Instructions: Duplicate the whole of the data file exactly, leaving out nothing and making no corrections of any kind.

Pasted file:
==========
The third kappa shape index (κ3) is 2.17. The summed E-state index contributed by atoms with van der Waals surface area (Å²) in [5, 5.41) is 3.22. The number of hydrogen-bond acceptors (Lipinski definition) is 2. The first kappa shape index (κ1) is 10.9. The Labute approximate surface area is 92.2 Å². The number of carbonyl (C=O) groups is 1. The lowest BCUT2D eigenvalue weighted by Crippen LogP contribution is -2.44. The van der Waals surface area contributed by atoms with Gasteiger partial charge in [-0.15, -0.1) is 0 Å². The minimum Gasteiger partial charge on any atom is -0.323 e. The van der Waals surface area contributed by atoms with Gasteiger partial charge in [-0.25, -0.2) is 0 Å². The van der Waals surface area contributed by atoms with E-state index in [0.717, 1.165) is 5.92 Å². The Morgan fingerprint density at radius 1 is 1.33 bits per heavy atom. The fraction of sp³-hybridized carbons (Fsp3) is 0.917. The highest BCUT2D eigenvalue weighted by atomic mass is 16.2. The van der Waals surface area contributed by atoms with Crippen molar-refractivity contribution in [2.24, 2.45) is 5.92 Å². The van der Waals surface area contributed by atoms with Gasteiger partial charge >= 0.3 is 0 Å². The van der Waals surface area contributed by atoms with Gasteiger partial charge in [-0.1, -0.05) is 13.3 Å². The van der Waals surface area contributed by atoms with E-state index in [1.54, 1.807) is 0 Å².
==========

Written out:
The third kappa shape index (κ3) is 2.17. The summed E-state index contributed by atoms with van der Waals surface area (Å²) in [5, 5.41) is 3.22. The number of hydrogen-bond acceptors (Lipinski definition) is 2. The first kappa shape index (κ1) is 10.9. The Labute approximate surface area is 92.2 Å². The number of carbonyl (C=O) groups is 1. The lowest BCUT2D eigenvalue weighted by Crippen LogP contribution is -2.44. The van der Waals surface area contributed by atoms with Gasteiger partial charge in [-0.15, -0.1) is 0 Å². The minimum Gasteiger partial charge on any atom is -0.323 e. The van der Waals surface area contributed by atoms with Gasteiger partial charge in [-0.25, -0.2) is 0 Å². The van der Waals surface area contributed by atoms with E-state index in [0.717, 1.165) is 5.92 Å². The Morgan fingerprint density at radius 1 is 1.33 bits per heavy atom. The fraction of sp³-hybridized carbons (Fsp3) is 0.917. The highest BCUT2D eigenvalue weighted by atomic mass is 16.2. The van der Waals surface area contributed by atoms with Crippen molar-refractivity contribution in [2.24, 2.45) is 5.92 Å². The van der Waals surface area contributed by atoms with Gasteiger partial charge >= 0.3 is 0 Å². The van der Waals surface area contributed by atoms with Gasteiger partial charge in [-0.1, -0.05) is 13.3 Å². The van der Waals surface area contributed by atoms with E-state index in [1.54, 1.807) is 0 Å².